Check out this fabulous comic by Robot Hugs. It explains pretty well what gender based street harrassment is all about and how to react when you see someone doing it or telling you about experiencing it.
The comic covers really well how harassment and sexual assault are about power and control not sex. Gender based harassment can happen in public or semi-public places, it can be non verbal or verbal. It very often has a sexual element to it and can be threatening, degrading and objectifying and can include fondling, grabbing, innuendo, shouting, stalking, ogling and more. A recent study showed that 88% of women had experienced street harassment and another study found that 65% of women experience sexual harassment every single day or every week. The same study found that almost 90% of men had never experienced street harassment from women.
What experiences have you had being harassed on the street? How did you deal with it?
How has it affected your feeling of safety and being in the world?
Do you feel anxious or fearful before going outside alone?
How have you noticed when you tell people about your experiences they often minimise your experiences or just say “Oh the men are just lonely” or “It’s your fault for what you wear.”
A common problem is when people romanticise the harassment with “boys will be boys” comments or say it’s wrapped up flattery. However when would a friend flatter you with obscenities, threats, exposing themselves to you, stalking, slapping or intimidating you? This also reinforces the gender norm that men have the right to comment on women’s appearance in public.
How have you internalised those victim blaming messages and how has it impacted your sexual experiences and relationships?
If you’ve seen a male friend or a man on the street harassing a woman what have you done or what would you do?
The research shows that a victim of consistent everyday sexual harassment can go on to have low self esteem and carry a lot of shame around their bodies and sexualities. It can make women avoid ever going anywhere outside alone or fear and generally mistrust men. This avoidance behaviour can make it very difficult for meeting men and maintaining healthy relationships.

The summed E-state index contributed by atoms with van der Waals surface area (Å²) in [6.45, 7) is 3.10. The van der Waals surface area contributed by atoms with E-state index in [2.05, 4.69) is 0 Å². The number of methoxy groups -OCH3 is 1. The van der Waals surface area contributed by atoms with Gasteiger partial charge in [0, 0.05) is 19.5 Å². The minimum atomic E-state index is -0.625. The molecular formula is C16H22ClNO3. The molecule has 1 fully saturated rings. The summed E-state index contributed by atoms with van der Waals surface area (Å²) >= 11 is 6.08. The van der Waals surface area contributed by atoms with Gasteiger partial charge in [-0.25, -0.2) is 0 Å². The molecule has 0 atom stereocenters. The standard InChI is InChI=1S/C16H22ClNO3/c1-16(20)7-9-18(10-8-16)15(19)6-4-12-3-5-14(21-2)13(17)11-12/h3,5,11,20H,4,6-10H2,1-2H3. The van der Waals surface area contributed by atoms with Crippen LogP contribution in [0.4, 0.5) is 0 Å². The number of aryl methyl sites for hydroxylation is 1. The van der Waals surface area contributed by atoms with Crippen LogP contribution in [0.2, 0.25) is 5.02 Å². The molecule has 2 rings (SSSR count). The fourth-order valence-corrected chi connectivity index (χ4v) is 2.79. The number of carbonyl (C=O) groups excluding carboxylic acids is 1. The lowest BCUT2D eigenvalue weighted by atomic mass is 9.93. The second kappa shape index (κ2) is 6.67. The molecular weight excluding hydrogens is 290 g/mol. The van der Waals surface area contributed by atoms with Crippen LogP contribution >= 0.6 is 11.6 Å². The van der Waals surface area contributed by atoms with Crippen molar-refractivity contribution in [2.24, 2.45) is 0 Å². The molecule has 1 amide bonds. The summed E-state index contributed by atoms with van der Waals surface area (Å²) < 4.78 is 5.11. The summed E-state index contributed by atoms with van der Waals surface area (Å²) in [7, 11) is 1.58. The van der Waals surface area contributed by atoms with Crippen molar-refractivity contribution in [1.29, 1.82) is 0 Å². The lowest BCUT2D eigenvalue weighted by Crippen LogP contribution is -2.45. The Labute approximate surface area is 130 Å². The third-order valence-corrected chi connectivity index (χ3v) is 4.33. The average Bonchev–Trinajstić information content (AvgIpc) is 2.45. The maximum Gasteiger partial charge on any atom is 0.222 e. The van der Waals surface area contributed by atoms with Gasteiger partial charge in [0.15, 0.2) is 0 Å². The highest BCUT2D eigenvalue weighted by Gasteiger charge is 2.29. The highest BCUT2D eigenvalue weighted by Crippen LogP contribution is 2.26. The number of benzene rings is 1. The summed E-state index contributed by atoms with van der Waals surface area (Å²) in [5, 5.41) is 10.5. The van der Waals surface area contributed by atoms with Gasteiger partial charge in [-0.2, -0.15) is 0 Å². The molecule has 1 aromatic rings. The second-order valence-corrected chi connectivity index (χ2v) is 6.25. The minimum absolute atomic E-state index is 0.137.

Women can also feel significant anger and depression long after these incidents and feel less comfortable with their sexuality and their body.
As our culture often blames women for being victims of these attacks, women may internalise these experiences into self blame. If parts of women’s bodies are being consistently objectified by street harassment then women can become detached from their bodies and interanlise that objectification. This means she starts to identify as her appearance, sexual function or the body part that is objectified. This objectification can lead to sexual dysfunction , eating disorders, disordered eating, appearance anxiety and disassociation. It can lead to women in a surveilance trap where they constantly monitor themselves that can lead to decreased sexual pleasure and problems with orgasm.
The research shows that in the rare cases that men are sexually harassed by women on the street that they don’t react in the same self questioning and self blaming way that women do. The men studied usually would make quips about the women accosting them as not “decent women” and never showed the same self blame or internalising that women did.
Researchers have noted that the sexual harassment that women experience growing up female contributes to women’s concern about their sexual intergrity. As a sex therapist I’m particularly interested in how this represses women’s sexual potential. The research consistently points out that women who have experienced multiple harassment are often very scared before they leave the house or it stops them from leaving the house. Women are forced to learn coping strategies such as controlling their facial expressions, pretending to go along with the situation during an incident to stop it from escalating, changing their habits and clothing and repressing the incident.
The response to this sexual violence by punishing women for men’s behaviour can be seen in the media (blaming women for walking at home at night when they were victims of rape) in our courts (judges blaming women for drinking alcohol when she was sexually assaulted), our police (telling women who were touched by taxi drivers that “he was just having a bit of fun” and she shouldn’t have been out at night) and politicians (telling women not to leave the house at night and that their place is in the home..).
Research by Bowman in 1993 shows that aswell as making women anxious and depressed, public harassment may make women less comfortable with their sexualities and ashamed of their bodies.
So please say something if you see someone harassing someone on the street, train, shops or out and about.
Please get in contact for confidential counselling if you’re concerned that you or your partner has been negatively impacted by daily sexual harassment or sexual assault or rape.